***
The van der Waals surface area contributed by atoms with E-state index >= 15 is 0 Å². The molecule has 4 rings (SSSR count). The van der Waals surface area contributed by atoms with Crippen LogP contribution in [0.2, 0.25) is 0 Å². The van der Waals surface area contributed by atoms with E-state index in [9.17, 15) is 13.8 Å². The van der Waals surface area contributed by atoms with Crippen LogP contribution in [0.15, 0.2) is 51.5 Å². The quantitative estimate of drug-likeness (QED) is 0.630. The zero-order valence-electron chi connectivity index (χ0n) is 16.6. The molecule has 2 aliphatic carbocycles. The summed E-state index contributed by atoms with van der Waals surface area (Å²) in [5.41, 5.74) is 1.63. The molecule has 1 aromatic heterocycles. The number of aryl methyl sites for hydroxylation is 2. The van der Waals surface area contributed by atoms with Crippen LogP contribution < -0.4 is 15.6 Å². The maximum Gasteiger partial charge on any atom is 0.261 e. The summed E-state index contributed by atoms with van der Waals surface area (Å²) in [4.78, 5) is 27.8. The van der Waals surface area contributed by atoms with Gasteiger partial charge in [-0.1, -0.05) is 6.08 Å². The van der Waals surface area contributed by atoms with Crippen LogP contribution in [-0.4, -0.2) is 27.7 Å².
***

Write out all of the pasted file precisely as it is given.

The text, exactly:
The van der Waals surface area contributed by atoms with E-state index >= 15 is 0 Å². The molecule has 4 rings (SSSR count). The van der Waals surface area contributed by atoms with Crippen LogP contribution in [0.2, 0.25) is 0 Å². The van der Waals surface area contributed by atoms with E-state index in [9.17, 15) is 13.8 Å². The van der Waals surface area contributed by atoms with Crippen LogP contribution in [0.15, 0.2) is 51.5 Å². The quantitative estimate of drug-likeness (QED) is 0.630. The zero-order valence-electron chi connectivity index (χ0n) is 16.6. The molecule has 2 aliphatic carbocycles. The summed E-state index contributed by atoms with van der Waals surface area (Å²) in [5.41, 5.74) is 1.63. The molecule has 1 aromatic heterocycles. The number of aryl methyl sites for hydroxylation is 2. The van der Waals surface area contributed by atoms with Crippen LogP contribution < -0.4 is 15.6 Å². The maximum Gasteiger partial charge on any atom is 0.261 e. The summed E-state index contributed by atoms with van der Waals surface area (Å²) in [4.78, 5) is 27.8. The van der Waals surface area contributed by atoms with Gasteiger partial charge in [-0.1, -0.05) is 6.08 Å². The van der Waals surface area contributed by atoms with Crippen LogP contribution in [-0.4, -0.2) is 27.7 Å².